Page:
As the number of vaping-related illnesses and deaths continue to rise across the country, U.S. Sen. Dick Durbin is calling on the head of the U.S. Food and Drug Administration to take action to properly regulate e-cigarettes or step down.
Health officials reported last week there have been about 450 possible cases nationwide of vaping-related illnesses, including 42 in Illinois, and as many as five deaths, the first of which was reported in Illinois.
In a Sept. 6 letter to FDA Acting Commissioner Dr. Ned Sharpless, Durbin says Sharpless alone has the power to stop the vaping epidemic, which could have been prevented.
“Our nation is in the midst of a public health crisis that could have been avoided if the Food and Drug Administration had acted at any point over the past 10 years to properly regulate e-cigarettes and the accompanying kid-friendly flavors and products,” Durbin wrote in the letter. He also called for an immediate ban on all e-cigarette flavors other than tobacco, and devices that have not been approved for sale by the FDA.
No single vaping device, liquid or ingredient has been tied to all of the illnesses, officials said. Reported symptoms have included coughing, shortness of breath, fatigue, diarrhea and vomiting, which worsen over a period of days or weeks before hospital admission.
“Previously healthy young people are getting seriously ill because our Food and Drug Administration has failed to protect them from the dangers of e-cigarettes,” Durbin said at a Monday morning press conference.
The American Vaping Association claims black market THC products are to blame for the reported illnesses, not nicotine vaping products. Many of the sickened – but not all – said they had been vaping THC, the chemical that gives marijuana its high, according to health officials.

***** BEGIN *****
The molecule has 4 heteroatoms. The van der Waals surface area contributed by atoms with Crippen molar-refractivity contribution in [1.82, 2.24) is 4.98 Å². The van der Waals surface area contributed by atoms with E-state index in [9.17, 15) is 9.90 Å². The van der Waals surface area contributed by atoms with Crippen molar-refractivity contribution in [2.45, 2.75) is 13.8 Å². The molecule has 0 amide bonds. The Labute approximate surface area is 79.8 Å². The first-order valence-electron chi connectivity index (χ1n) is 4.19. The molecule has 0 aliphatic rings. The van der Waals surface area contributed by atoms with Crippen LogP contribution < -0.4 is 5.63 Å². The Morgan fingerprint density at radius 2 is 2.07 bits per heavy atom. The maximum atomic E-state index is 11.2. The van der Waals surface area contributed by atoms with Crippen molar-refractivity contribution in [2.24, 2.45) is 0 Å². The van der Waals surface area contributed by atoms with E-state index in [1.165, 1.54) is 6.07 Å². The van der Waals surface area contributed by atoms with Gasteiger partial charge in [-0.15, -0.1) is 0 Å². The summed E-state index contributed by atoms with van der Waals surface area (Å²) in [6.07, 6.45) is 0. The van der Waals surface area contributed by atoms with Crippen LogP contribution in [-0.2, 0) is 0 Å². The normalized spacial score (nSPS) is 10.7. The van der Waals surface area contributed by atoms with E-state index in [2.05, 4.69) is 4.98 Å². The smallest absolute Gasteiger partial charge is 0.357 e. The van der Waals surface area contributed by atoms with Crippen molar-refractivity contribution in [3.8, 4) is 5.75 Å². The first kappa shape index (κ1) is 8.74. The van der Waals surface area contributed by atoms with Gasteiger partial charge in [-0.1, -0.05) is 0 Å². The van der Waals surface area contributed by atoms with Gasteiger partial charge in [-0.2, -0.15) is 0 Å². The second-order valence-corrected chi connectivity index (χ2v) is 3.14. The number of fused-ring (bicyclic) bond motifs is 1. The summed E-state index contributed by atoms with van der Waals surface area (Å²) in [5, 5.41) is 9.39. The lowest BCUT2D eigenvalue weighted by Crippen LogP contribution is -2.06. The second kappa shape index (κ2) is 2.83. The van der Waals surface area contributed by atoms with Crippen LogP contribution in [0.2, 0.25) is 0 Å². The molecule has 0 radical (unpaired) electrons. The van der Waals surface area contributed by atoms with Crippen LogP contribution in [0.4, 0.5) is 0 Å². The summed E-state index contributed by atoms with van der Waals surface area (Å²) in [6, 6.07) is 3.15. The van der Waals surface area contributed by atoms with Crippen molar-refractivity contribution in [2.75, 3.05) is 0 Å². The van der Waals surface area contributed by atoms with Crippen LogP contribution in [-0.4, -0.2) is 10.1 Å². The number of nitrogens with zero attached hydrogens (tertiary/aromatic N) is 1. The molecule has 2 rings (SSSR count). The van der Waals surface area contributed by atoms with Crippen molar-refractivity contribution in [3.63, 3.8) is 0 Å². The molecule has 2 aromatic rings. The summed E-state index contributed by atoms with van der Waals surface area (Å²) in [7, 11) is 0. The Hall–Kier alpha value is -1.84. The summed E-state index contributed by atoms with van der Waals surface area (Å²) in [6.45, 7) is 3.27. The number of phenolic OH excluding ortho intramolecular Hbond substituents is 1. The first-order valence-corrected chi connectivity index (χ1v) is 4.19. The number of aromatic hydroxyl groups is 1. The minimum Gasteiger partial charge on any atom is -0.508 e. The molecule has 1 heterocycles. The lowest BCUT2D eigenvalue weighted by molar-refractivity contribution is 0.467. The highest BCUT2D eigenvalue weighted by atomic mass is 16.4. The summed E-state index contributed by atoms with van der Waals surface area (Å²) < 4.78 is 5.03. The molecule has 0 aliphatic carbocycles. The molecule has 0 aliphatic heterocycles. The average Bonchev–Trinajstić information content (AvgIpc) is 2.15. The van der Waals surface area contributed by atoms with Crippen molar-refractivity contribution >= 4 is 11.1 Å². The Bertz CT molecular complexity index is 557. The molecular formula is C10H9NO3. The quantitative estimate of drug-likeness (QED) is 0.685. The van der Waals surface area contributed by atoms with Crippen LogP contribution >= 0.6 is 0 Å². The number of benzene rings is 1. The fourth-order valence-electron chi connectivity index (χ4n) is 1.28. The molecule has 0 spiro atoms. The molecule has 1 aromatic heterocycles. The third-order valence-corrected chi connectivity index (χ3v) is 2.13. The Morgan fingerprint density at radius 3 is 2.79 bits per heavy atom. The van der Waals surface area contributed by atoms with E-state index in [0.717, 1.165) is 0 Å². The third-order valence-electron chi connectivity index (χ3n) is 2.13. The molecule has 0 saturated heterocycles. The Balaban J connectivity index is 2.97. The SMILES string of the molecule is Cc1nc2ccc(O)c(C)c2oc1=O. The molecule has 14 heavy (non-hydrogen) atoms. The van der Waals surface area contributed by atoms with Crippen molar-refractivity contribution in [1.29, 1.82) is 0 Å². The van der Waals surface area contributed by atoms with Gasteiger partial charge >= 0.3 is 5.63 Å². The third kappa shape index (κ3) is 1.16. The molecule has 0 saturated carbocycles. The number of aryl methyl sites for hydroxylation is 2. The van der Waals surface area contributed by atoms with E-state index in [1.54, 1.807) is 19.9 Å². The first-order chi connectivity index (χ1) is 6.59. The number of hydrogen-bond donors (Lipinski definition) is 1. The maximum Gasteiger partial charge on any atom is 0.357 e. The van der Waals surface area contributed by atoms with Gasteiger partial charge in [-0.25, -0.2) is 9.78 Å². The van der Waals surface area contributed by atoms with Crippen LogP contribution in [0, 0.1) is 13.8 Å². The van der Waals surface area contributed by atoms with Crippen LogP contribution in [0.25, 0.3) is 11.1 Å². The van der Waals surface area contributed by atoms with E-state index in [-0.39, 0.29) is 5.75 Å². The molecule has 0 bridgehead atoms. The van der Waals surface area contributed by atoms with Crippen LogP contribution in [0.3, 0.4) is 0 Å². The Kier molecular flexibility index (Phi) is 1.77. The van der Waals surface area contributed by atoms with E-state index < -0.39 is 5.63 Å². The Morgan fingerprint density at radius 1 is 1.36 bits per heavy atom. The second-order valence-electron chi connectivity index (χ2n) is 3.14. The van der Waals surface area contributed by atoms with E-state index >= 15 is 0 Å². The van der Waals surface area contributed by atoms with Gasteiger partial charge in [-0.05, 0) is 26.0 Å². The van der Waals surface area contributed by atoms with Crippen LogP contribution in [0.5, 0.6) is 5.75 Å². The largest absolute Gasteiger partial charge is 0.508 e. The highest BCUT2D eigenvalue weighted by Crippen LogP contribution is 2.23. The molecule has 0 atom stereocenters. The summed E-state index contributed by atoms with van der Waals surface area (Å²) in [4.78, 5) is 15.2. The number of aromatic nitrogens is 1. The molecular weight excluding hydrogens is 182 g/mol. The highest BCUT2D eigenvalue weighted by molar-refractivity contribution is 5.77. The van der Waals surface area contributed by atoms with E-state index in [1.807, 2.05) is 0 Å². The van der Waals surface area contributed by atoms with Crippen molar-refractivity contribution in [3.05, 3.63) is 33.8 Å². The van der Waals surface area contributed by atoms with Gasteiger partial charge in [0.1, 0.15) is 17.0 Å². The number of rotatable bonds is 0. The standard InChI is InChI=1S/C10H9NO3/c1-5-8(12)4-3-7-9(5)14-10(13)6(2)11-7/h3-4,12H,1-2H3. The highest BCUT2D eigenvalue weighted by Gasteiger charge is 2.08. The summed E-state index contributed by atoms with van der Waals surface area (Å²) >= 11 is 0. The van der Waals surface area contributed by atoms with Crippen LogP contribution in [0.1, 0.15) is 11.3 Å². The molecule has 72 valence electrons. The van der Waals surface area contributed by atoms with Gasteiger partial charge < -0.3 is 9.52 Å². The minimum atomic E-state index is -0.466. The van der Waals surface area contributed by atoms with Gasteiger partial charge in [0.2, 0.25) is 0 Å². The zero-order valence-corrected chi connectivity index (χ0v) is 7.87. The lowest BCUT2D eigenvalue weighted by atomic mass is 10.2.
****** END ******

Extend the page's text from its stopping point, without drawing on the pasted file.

The Washington Post reported last week that some state and federal health officials had linked vaping illnesses to a chemical derived from vitamin E. But in a statement responding to questions about that link from WTTW News, the Illinois Department of Public Health reiterated that Illinois has “not identified a specific causative agent” and is continuing to “look at all products.”
In his letter, Durbin called on Sharpless to take action within the next 10 days or resign.
“If you continue to refuse to do your job – which is to protect the public health – then it is time to allow someone else to take the helm,” he wrote.
Adolescent vaping has skyrocketed among Chicago pediatrician Dr. Maria Rahmandar’s patients. “Flavoring is a primary component that attracts teens to these products,” said Rahmandar, who works at Ann & Robert H. Lurie Children’s Hospital of Chicago. “On a weekly basis, I am seeing teens who want to quit but can’t stop using these powerful devices.”
Over the past year, there’s been a 78% increase in the number of high school students using e-cigarettes and a 48% increase in middle school students using the devices, according to Durbin, who wants Sharpless to send a letter to all schools warning of the health consequences associated with vaping and asking each school to ensure that message is conveyed to both parents and students.
“As a clinician and a parent, I urge our members of Congress and FDA to act in the best interests of children and adolescents by regulating e-cigarettes, banning flavoring and restricting deceptive marketing that can lure vulnerable youth,” Rahmandar said.
The Associated Press contributed.